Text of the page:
Such opposition is entirely legitimate. Senators have just as much right to consider judicial philosophy when voting on confirmation as presidents do when deciding whom to nominate in the first place. The methodology a justice uses in reaching decisions is an important part of the job she performs. As then-Illinois Sen. Barack Obama put it in defending his vote against George W. Bush nominee Samuel Alito, “meaningful advice and consent [by the Senate]… includes an examination of a judge’s philosophy, ideology, and record,” as well as “intellect” and “personal character.”
In today’s polarized Senate, such opposition is routine. The last Supreme Court justice to be confirmed with overwhelming bipartisan support was the one Jackson will replace: Justice Stephen Breyer, confirmed by an 87-9 vote back in 1994. Since then, a large percentage of senators in the party opposing the president who made the selection have objected to every nominee, beginning with Chief Justice John Roberts. Roberts got 22 opposing votes among the then-45 Senate Democrats (and one Democrat-aligned independent). After that, every Supreme Court nominee to come to a vote has been opposed by over 75 percent of senators from the other party. Biden was among the Democratic senators who joined Obama in voting against Alito on judicial philosophy grounds. They also both voted against Roberts.
Some argue that differences over judicial philosophy should be set aside if the nominee’s views are “mainstream.” But most of the Supreme Court’s worst decisions were within the judicial mainstream of their day, including Dred Scott and Plessy v. Ferguson. Jackson is well within the mainstream of liberal legal thought, just as recent Republican nominees were all well within the conservative mainstream. That doesn’t necessarily mean they will avoid terrible errors. A senator who sincerely believes a mainstream nominee’s views will lead to awful results can legitimately take that into account in deciding how to vote.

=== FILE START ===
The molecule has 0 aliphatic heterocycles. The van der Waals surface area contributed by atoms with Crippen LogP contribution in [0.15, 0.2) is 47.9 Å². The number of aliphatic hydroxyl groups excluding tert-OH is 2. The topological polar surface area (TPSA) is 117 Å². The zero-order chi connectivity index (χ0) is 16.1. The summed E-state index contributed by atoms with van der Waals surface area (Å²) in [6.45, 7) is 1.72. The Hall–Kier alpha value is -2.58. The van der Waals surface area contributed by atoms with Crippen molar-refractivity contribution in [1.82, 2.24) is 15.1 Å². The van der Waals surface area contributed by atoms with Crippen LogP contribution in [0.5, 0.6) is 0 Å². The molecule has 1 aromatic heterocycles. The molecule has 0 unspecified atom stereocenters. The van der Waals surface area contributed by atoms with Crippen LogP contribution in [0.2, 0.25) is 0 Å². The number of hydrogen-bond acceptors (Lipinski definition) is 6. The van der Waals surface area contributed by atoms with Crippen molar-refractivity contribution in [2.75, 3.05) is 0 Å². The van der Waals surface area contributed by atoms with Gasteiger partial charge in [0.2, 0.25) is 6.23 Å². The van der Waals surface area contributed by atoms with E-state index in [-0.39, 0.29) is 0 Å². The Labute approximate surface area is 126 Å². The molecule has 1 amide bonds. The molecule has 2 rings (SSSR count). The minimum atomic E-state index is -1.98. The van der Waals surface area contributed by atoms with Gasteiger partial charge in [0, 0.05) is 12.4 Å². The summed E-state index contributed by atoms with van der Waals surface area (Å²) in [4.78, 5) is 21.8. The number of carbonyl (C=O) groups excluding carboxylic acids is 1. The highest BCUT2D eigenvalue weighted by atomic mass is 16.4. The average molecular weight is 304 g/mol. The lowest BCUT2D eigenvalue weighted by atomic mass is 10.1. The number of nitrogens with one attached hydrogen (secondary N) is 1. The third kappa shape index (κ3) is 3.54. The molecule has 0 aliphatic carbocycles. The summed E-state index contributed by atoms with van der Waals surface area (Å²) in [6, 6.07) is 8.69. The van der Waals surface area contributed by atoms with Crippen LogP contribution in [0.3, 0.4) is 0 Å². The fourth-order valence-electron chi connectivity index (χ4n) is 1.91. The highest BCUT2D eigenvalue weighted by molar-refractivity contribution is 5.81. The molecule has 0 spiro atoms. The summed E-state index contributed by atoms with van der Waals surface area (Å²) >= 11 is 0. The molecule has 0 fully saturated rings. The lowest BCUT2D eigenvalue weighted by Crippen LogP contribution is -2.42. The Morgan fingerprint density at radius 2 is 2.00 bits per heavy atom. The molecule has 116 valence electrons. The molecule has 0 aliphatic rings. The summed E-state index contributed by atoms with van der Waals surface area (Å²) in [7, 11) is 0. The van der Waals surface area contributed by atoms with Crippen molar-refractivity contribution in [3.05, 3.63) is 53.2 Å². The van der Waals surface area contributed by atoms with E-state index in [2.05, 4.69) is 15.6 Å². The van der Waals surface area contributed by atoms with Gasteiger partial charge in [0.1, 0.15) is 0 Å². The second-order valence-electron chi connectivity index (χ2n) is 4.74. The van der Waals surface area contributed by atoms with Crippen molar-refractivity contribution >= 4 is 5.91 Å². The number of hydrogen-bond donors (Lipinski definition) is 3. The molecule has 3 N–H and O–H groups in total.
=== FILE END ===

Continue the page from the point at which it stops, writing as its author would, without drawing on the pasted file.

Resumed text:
Of course, if the practice of opposing nominees based on judicial philosophy continues to be routine, there is a risk that senators will almost never confirm nominees when the party opposed to the president controls the Senate. But two factors mitigate that danger.
First, presidents faced with such a situation could choose to select more moderate nominees. By that I mean people who are genuinely likely to vote against their party’s dominant stances on some range of important disputed constitutional issues. Faced with such a nominee, the Senate would have an incentive to compromise.
Second, the Jackson hearings indicate areas of possible convergence between the parties on constitutional issues. Jackson’s confirmation testimony was striking for her positive statements about originalist theories of constitutional interpretation traditionally associated with the right. Conservatives, to be sure, doubt the extent and sincerity of her commitment to originalism. But it could grow over time.
Additionally, in recent years some liberals have embraced specific legal doctrines historically advocated by conservatives or libertarians, most notably federalism limits on the power of the national government. For their part, some conservative jurists have become more favorable to views associated with the left, such as criminal defendants’ rights, constitutional doctrines intended to limit law enforcement abuses and anti-discrimination laws protecting gays and lesbians. Such convergence may not continue, or may even reverse. But it is a significant sign of the possibility of finding nominees that members of both parties could support.
There is still a large gap between the two sides on both constitutional methodology and substantive outcomes in cases. It will not disappear anytime soon. But that gap need not remain as great as it is now. If it narrows over time, the confirmation process may actually become less polarized.